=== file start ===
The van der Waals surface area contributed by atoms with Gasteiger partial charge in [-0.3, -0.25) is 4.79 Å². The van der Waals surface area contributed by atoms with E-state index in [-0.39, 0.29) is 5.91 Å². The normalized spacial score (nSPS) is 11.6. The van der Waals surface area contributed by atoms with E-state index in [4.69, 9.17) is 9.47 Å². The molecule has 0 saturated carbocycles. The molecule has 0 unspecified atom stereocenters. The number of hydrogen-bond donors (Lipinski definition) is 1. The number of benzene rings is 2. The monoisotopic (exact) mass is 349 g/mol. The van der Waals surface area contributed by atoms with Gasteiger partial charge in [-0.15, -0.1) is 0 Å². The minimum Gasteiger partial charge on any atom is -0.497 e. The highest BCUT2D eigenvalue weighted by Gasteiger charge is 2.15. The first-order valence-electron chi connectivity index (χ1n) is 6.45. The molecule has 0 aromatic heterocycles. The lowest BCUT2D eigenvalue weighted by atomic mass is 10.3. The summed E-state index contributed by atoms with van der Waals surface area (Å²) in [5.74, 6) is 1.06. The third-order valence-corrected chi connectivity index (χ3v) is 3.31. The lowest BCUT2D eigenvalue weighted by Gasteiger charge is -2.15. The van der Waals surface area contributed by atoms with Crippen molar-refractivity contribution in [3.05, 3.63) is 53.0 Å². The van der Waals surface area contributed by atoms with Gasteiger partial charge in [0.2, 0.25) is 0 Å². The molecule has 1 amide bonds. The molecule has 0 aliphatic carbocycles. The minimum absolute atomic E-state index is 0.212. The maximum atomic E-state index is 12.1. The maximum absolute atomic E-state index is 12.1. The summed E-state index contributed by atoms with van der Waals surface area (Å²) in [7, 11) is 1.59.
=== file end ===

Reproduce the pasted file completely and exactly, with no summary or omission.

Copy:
The van der Waals surface area contributed by atoms with Gasteiger partial charge in [-0.3, -0.25) is 4.79 Å². The van der Waals surface area contributed by atoms with E-state index in [-0.39, 0.29) is 5.91 Å². The normalized spacial score (nSPS) is 11.6. The van der Waals surface area contributed by atoms with E-state index in [4.69, 9.17) is 9.47 Å². The molecule has 0 saturated carbocycles. The molecule has 0 unspecified atom stereocenters. The number of hydrogen-bond donors (Lipinski definition) is 1. The number of benzene rings is 2. The monoisotopic (exact) mass is 349 g/mol. The van der Waals surface area contributed by atoms with Gasteiger partial charge in [-0.15, -0.1) is 0 Å². The minimum Gasteiger partial charge on any atom is -0.497 e. The highest BCUT2D eigenvalue weighted by Gasteiger charge is 2.15. The first-order valence-electron chi connectivity index (χ1n) is 6.45. The molecule has 0 aromatic heterocycles. The lowest BCUT2D eigenvalue weighted by atomic mass is 10.3. The summed E-state index contributed by atoms with van der Waals surface area (Å²) in [5.74, 6) is 1.06. The third-order valence-corrected chi connectivity index (χ3v) is 3.31. The lowest BCUT2D eigenvalue weighted by Gasteiger charge is -2.15. The van der Waals surface area contributed by atoms with Crippen molar-refractivity contribution in [3.05, 3.63) is 53.0 Å². The van der Waals surface area contributed by atoms with Gasteiger partial charge in [0.2, 0.25) is 0 Å². The molecule has 1 amide bonds. The molecule has 0 aliphatic carbocycles. The minimum absolute atomic E-state index is 0.212. The maximum atomic E-state index is 12.1. The maximum absolute atomic E-state index is 12.1. The summed E-state index contributed by atoms with van der Waals surface area (Å²) in [7, 11) is 1.59.